Selling a business may be a natural progression for your company as discussed in Parts I and II of this series by Senior Tax Manager, Naila Sharifova. As Naila explained, there are tax considerations for your company and shareholders which impact the amount of income generated by the sale. But whether you are selling a startup with intellectual property or you are selling your company as part of your retirement plans, the acquirer will want to review your company’s financial statements to determine what they are willing to pay for your company. (more…)
CPAs Talk Tech Biz
It is time to revisit the discussion on changes to revenue recognition. Just to recap, the new standard requires that revenue is recognized when goods or services are transferred to a customer and for the amount the seller expects to be entitled, based on the five step process (not necessarily performed chronologically):
- Identify the contract with the customer
- Identify the separate performance obligations
- Determine the transaction price
- Allocate the transaction price to the individual performance obligations
- Recognize revenue as the performance obligations are satisfied
The new standard is effective for privately held companies for annual reporting periods beginning after December 15, 2018, with early adoption allowed for annual reporting periods beginning after December 15, 2016 (calendar year 2017!) (more…)
If you have made it this far, you noticed our refreshed website. As blog authors, we are excited to be part of this new release.
Yesterday, I was in the process of reviewing a unique equity agreement and determining the accounting treatment for the equity awards. The equity being issued was for a start-up that is “going to change the way we communicate.” From my viewpoint, it seems like all the start-ups I work with have that goal – to change the way something is done. Start-ups are determined to change everything, whether it is the way data is stored in the cloud to the way we purchase goods and services. The mindset that there is a better way to do everything is an exciting environment, and ASL is glad to be a part of the changing technology of our world, even if our part (most of the time) is just to help with compliance and reporting. (more…)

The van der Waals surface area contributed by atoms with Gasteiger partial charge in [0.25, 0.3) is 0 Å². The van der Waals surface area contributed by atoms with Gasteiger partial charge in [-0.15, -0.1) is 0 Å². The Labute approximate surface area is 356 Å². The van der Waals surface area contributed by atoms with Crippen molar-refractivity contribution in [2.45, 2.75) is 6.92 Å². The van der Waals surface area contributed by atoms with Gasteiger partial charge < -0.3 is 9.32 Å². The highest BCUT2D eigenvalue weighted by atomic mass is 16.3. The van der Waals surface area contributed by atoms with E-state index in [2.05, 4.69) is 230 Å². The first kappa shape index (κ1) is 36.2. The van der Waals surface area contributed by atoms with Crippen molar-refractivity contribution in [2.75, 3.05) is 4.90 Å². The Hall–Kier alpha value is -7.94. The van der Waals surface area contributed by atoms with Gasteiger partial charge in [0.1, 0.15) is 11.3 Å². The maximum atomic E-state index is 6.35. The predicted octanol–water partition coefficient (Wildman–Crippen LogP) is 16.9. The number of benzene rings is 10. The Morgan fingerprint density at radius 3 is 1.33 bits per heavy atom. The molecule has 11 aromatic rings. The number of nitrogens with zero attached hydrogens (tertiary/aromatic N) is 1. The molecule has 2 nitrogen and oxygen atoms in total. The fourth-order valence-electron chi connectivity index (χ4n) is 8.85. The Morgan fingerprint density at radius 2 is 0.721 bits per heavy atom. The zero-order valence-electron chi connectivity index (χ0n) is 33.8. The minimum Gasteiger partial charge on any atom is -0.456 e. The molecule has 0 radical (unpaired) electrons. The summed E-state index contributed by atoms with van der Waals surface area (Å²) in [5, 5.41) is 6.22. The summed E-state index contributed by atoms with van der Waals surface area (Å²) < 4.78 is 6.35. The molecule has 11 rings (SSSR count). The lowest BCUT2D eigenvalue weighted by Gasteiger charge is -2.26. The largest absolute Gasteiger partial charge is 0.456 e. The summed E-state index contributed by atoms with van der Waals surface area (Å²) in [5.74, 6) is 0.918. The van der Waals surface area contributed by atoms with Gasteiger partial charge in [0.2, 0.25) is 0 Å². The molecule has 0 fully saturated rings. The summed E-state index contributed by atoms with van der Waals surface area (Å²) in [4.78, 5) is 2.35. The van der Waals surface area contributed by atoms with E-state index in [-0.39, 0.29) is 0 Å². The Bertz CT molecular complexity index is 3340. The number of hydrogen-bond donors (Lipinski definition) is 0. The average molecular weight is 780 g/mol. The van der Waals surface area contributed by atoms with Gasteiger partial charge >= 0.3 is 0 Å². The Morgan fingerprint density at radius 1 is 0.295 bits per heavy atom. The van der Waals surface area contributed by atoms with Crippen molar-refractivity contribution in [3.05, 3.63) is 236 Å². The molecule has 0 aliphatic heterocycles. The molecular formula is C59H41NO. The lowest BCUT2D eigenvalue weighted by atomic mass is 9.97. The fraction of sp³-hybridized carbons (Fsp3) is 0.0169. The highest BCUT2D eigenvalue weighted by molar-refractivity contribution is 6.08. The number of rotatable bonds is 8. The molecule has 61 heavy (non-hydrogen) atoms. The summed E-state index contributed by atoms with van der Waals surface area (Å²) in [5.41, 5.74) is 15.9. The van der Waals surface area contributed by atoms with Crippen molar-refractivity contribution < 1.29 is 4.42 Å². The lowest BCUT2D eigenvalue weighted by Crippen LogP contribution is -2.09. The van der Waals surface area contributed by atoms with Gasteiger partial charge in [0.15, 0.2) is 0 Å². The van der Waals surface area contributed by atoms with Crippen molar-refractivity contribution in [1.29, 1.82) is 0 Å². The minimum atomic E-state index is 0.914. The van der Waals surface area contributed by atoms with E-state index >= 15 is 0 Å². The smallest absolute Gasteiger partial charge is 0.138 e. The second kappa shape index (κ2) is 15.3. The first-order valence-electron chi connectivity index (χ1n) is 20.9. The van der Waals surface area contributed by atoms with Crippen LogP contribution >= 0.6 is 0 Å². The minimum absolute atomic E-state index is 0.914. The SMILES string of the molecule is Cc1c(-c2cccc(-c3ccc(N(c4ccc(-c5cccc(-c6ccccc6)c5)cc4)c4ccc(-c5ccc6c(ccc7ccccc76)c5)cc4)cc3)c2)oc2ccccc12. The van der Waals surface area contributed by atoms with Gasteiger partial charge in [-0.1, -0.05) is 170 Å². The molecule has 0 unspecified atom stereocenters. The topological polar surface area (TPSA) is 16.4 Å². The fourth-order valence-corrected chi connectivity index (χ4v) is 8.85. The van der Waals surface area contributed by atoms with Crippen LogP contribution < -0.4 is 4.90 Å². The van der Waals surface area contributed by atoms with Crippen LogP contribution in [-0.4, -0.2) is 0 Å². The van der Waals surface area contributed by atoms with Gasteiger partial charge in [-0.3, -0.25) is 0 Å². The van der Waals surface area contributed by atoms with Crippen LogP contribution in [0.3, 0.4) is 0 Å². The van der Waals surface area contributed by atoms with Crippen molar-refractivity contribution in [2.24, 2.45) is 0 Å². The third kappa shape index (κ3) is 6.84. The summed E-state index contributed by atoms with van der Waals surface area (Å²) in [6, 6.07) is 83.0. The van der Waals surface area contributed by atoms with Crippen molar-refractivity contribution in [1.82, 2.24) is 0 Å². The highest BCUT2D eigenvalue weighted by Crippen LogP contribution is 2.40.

The new revenue recognition standard, or ASU 2014-09, was issued in May 2014. As we first started digesting the standard, we posted a blog on the 5-step process of revenue recognition (September 10, 2014 post). Due to the sweeping changes associated with this standard, it became clear early on that implementing the new standard was going to be a process. As a follow-up, we included an implementation update in the blog (March 18, 2015 post) but once again, there are more twists and turns for the newly issued standard.
Have you noticed there are an increasing number of articles on companies reporting non-financial data in conjunction with their annual financial data? Referred to as sustainability reporting, this is not something I see as an auditor of privately held companies. So where do you go to research a topic? Wikipedia, of course! Wikipedia provided this definition: “A sustainability report is an organizational report that gives information about economic, environmental, social and governance performance.”
The converged (FASB/IASB) revenue recognition standard was issued in May 2014, and a week later the Boards announced the formation of the “Joint Transition Resource Group for Revenue Recognition.” Given the pervasiveness of the new revenue recognition standard and, for U.S. constituents, migration to the unfamiliar and uncomfortable territory of “principles” over “rules,” it was apparent from the start that implementation issues would abound.
In June 2014, FASB issued an accounting standards update known as ASU No 2014-10 that changed financial reporting for the majority of early stage start-ups. This ASU eliminated the definition of a development stage entity and the financial reporting requirements associated with that designation. This change is effective for annual reporting periods beginning after December 15, 2014 but early implementation is allowed.
Intangible assets are unusual assets as by definition they are assets that lack physical substance. Despite the nebulous quality of intangible assets, financial statements for technology companies frequently include intangible assets on their balance sheets. Intangible assets present themselves in the form of patents, trademarks, licenses or even website costs. Goodwill or acquired R&D may also be intangible assets for a company, indicating that the company has acquired another company through a business combination.
Now that the new revenue recognition guidance is issued, there is nothing left to do but figure out how to implement it. The new standard identifies a five-step process for recognizing revenue. Though it may seem fairly straight forward on the surface, applying the five-step process to your revenue streams may take a significant amount of time and thoughtful considerations. Additionally, your company’s contracts may need to be modified once all the intricacies of the standard have been considered.